Politicians should strive to play by the rules and make the elections cheerful

For decades, elections have always been a major source of insecurity in Nigerians as many of our politicians usually resort to desperate means either to access power or to retain same. The ongoing campaigns ahead of the 2023 general election provide ample illustration of such desperation. The attacks have not only been between and among politicians across partisan divides, but the personnel and assets of the Independent National Electoral Commission (INEC) have also been at the receiving end.

The forthcoming elections present an opportunity for the nation to demonstrate to what extent it has internalised the fundamental principles of democratic engagement in the last 24 years. Over the years, many violent cults and criminal gangs have owed their origins to political campaign organisations. It is also a fact that most of these notorious criminals usually graduate from motor parks to political thuggery before eventually venturing into the more lucrative business of robbery, kidnapping, and banditry. Which is why it is always laughable when politicians declare their endless ‘wars’ against those felons considering that there is a nexus between do-or-die politics and organised crime in the country.

Part of the expected benefits of the Peace Pact recently signed by the major contenders in the forthcoming elections is decorum in the use of language during campaigns, as well as visible indications that there would be no recourse to violence on the day of voting. Despite their pledge, available evidence suggests that all is not well, in terms of solemn commitment to such ideals. That is why we enjoin these politicians to caution their supporters against the use of intemperate language and indiscreet public commentary that could inflame passions and sow the seed for violence before, during and after the elections.

The 2023 polls will come and go but the ideals of responsible citizenship will suffer if Nigerians are made to believe that there are no rules of engagement in the matter of competition for public office. The diminution of hallowed offices in the land, as well as the unnecessary bitterness and hate that would arise and linger long after the votes have come and gone, portend ill for peace and national unity. What should not be lost on critical stakeholders is that there is a thin line between the use of inappropriate language in the run up to an election and the use of physical violence during the actual election.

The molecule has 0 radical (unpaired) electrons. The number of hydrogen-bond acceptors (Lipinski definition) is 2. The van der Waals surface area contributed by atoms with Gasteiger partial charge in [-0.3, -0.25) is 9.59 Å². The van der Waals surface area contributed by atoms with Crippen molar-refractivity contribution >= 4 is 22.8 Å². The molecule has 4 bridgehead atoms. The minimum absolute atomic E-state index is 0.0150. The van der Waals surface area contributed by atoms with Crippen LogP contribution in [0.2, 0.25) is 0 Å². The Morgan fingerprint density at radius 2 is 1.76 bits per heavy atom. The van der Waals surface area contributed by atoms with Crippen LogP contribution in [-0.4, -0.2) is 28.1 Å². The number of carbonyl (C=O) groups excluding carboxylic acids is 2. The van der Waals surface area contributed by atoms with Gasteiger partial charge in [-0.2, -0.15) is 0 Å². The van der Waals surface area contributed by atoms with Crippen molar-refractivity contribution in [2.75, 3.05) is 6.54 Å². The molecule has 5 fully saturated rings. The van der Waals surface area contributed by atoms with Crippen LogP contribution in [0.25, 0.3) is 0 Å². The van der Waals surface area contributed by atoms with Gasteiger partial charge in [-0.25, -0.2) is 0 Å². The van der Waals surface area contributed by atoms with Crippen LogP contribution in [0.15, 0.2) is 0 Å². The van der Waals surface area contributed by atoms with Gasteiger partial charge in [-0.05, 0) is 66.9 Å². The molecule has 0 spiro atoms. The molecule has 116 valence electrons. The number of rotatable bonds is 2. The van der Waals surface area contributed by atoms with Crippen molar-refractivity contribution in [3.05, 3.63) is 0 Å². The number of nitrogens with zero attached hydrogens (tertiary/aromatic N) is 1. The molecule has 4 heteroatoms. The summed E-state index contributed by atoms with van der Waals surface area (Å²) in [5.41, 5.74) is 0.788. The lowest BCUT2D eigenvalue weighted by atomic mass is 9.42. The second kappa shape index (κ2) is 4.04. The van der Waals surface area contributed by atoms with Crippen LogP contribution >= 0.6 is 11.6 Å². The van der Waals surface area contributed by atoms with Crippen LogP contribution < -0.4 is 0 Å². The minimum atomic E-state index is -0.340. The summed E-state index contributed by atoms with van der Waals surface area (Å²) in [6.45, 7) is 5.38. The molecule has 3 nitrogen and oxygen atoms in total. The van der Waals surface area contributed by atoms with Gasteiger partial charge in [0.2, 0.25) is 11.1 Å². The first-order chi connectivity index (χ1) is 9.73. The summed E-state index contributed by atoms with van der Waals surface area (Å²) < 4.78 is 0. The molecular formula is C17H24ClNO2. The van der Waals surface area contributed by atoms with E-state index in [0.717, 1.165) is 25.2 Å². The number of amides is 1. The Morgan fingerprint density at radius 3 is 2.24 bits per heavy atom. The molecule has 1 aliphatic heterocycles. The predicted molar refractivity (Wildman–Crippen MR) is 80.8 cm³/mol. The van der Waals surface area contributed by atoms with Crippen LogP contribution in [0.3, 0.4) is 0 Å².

Despite praising the Independent National Electoral Commission (INEC) for introducing the Bimodal Voter Accreditation System (BVAS) and Result viewing (IReV) portal which have “boosted citizens’ trust and confidence that the elections will be transparent and the belief that the votes will count towards determining the winner of the election,” the Cleen Foundation is nonetheless worried by the increasing violence. It is perhaps in that context that one can understand the unfortunate decision to shut down universities in the country because of the “concerns expressed on the security of workers, students and properties of our respective institutions”. Yet Nigerians are voting to elect their leaders and not going to war.

To forestall a breakdown of law and order, some of the recommendations by Cleen Foundation include reliable and actionable intelligence gathering measures, robust strategic communication posture to counter violent incentives and narratives while enjoining the personnel to be deployed for the elections to be professional and transparent in their engagement with all stakeholders. Providing equal protection and level playing ground to all contestants and voters alike to ensure that no one is unduly harassed and suppressed is also important. “Names of security personnel deployed for election duty should be visibly displayed on their uniform”, Cleen suggests.

Meanwhile, we condemn the current hysteria being whipped up by politicians and their supporters. We do not believe that an election should generate the kind of desperation that we have witnessed in recent weeks, and we hold our politicians responsible for it. The greater challenge lies with the federal government whose officials must demonstrate the requisite capacity to deal with any national security threats that may arise before, during and after the 2023 polls.

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